Purchasing Policy Principles
The major principles on which purchasing policies should be based are a sound orientation, reflect a cross –functional approach and be directed at improving the company’s bottom line.
i. Business Orientation
Developing a purchasing and supply strategy requires a thorough understanding of the company’s business policies. The following questions are important to determine how purchasing and supply strategies will need to support the company in meeting its goals and objectives:-
- What end-user market is the company targeting and what are the major developments going on in those markets?
- What competition is the company suffering from and what leeway does the company has in setting its own pricing policies?
- To what extent can material’s price increases can be passed onto the last customer or is it impossible?
- What changes are happening in the company’s product, production and information technologies?
- What investments will be made by the company in terms of new products and technology?
- What products will be taken out of the market for the years to come?
ii. Integrated, cross-functional approach
Purchasing decisions cannot be made in isolation, and should not be aimed at optimization of purchasing performance only. Purchasing decisions should be made taking into account the effects of these decisions on other primary activities like:-
- Production planning
- Materials management
Therefore purchasing decisions need to be based on balancing total cost of ownership. When buying for instance, a new packaging line it is important to consider not only the initial investment, but also the costs which will be incurred in the future for buying accessories, spare parts and services. This example itself illustrates the complexity of its type of purchases and the different kind of decisions that need to be made.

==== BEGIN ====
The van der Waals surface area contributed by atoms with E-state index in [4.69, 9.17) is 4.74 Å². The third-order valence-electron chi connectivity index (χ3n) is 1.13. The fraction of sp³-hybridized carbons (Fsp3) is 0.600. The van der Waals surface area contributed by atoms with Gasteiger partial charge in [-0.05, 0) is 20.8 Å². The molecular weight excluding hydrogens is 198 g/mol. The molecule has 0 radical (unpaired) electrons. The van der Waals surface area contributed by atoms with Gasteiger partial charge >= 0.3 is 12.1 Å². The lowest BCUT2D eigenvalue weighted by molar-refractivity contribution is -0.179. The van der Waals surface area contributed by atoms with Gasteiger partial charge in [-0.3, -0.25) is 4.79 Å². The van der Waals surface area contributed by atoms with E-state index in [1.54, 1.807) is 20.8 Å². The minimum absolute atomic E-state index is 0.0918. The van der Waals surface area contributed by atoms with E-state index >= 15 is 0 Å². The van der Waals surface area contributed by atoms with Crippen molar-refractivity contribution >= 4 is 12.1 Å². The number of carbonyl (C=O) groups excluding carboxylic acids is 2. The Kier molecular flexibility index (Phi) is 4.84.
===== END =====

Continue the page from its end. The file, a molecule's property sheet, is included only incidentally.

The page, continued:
Careful decision making in those circumstances, therefore requires a cross functional and team based approach among all the business disciplines affected by it. This can only be done when top managers are involved. The purchasing and supply manager will lead the developing of such views and visions.
iii. Bottom-line orientation
The purchasing should provide a healthy commercial opposition vis-à-vis its internal customers. Through their activities the buyers should make their company more and more cost aware. They should consistently look for improving the price/value ratio of the goods and services bought by the company. To accomplish this, purchasing should be able to suggest alternatives to existing product designs, materials or components to be used and alternative suppliers. Experience with companies in which purchasing is recognized as a bottom-line driven activity shows this function contributes to a permanent reduction in cost price of the end product, whilst stimulating innovation from the suppliers at the same time.
Implementation of Purchase Policy
Important areas to consider when implementing supply and purchase policy are supply, product and supplier quality, materials costs and prices, supplier policy and communication policy
Supply is aimed at the optimization of both the ordering process and the incoming materials flow.
Purchasing order processing entails handling of:-
- Purchasing requisitions
- Order processing and expediting